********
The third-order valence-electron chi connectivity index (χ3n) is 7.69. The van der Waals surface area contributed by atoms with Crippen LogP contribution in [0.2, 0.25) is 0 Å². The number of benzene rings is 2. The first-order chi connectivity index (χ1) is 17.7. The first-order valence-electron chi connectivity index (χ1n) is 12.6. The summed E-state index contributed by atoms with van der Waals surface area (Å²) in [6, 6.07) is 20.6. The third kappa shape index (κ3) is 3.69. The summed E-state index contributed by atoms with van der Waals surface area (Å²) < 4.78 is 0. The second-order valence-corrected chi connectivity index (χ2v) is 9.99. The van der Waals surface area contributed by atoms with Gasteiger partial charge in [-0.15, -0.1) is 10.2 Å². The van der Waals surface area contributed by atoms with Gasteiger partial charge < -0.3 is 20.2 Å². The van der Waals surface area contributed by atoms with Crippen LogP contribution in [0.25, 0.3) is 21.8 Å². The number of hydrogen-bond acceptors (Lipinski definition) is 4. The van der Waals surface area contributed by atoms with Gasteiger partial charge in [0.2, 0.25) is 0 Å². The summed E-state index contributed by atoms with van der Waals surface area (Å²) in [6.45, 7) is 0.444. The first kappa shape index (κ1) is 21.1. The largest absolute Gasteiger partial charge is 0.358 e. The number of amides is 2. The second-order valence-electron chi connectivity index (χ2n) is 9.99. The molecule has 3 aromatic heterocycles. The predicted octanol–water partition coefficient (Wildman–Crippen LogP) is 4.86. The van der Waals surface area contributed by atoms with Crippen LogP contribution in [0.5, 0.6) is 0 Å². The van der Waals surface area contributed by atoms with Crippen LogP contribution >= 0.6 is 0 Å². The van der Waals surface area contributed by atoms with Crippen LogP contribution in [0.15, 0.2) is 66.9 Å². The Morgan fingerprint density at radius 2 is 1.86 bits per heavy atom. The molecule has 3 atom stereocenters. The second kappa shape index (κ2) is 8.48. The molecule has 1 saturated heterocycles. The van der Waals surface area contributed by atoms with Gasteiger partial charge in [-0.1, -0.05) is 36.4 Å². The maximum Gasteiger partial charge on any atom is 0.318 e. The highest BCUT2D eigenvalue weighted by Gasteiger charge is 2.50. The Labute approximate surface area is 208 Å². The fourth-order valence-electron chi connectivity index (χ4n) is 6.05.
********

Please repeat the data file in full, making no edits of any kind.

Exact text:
The third-order valence-electron chi connectivity index (χ3n) is 7.69. The van der Waals surface area contributed by atoms with Crippen LogP contribution in [0.2, 0.25) is 0 Å². The number of benzene rings is 2. The first-order chi connectivity index (χ1) is 17.7. The first-order valence-electron chi connectivity index (χ1n) is 12.6. The summed E-state index contributed by atoms with van der Waals surface area (Å²) in [6, 6.07) is 20.6. The third kappa shape index (κ3) is 3.69. The summed E-state index contributed by atoms with van der Waals surface area (Å²) < 4.78 is 0. The second-order valence-corrected chi connectivity index (χ2v) is 9.99. The van der Waals surface area contributed by atoms with Gasteiger partial charge in [-0.15, -0.1) is 10.2 Å². The van der Waals surface area contributed by atoms with Gasteiger partial charge < -0.3 is 20.2 Å². The van der Waals surface area contributed by atoms with Crippen LogP contribution in [0.25, 0.3) is 21.8 Å². The number of hydrogen-bond acceptors (Lipinski definition) is 4. The van der Waals surface area contributed by atoms with Gasteiger partial charge in [0.2, 0.25) is 0 Å². The summed E-state index contributed by atoms with van der Waals surface area (Å²) in [6.45, 7) is 0.444. The first kappa shape index (κ1) is 21.1. The largest absolute Gasteiger partial charge is 0.358 e. The number of amides is 2. The second-order valence-electron chi connectivity index (χ2n) is 9.99. The molecule has 3 aromatic heterocycles. The predicted octanol–water partition coefficient (Wildman–Crippen LogP) is 4.86. The van der Waals surface area contributed by atoms with Crippen LogP contribution in [0.5, 0.6) is 0 Å². The van der Waals surface area contributed by atoms with Crippen LogP contribution >= 0.6 is 0 Å². The van der Waals surface area contributed by atoms with Crippen LogP contribution in [0.15, 0.2) is 66.9 Å². The Morgan fingerprint density at radius 2 is 1.86 bits per heavy atom. The molecule has 3 atom stereocenters. The second kappa shape index (κ2) is 8.48. The molecule has 1 saturated heterocycles. The van der Waals surface area contributed by atoms with Gasteiger partial charge in [-0.1, -0.05) is 36.4 Å². The maximum Gasteiger partial charge on any atom is 0.318 e. The highest BCUT2D eigenvalue weighted by Gasteiger charge is 2.50. The Labute approximate surface area is 208 Å². The fourth-order valence-electron chi connectivity index (χ4n) is 6.05.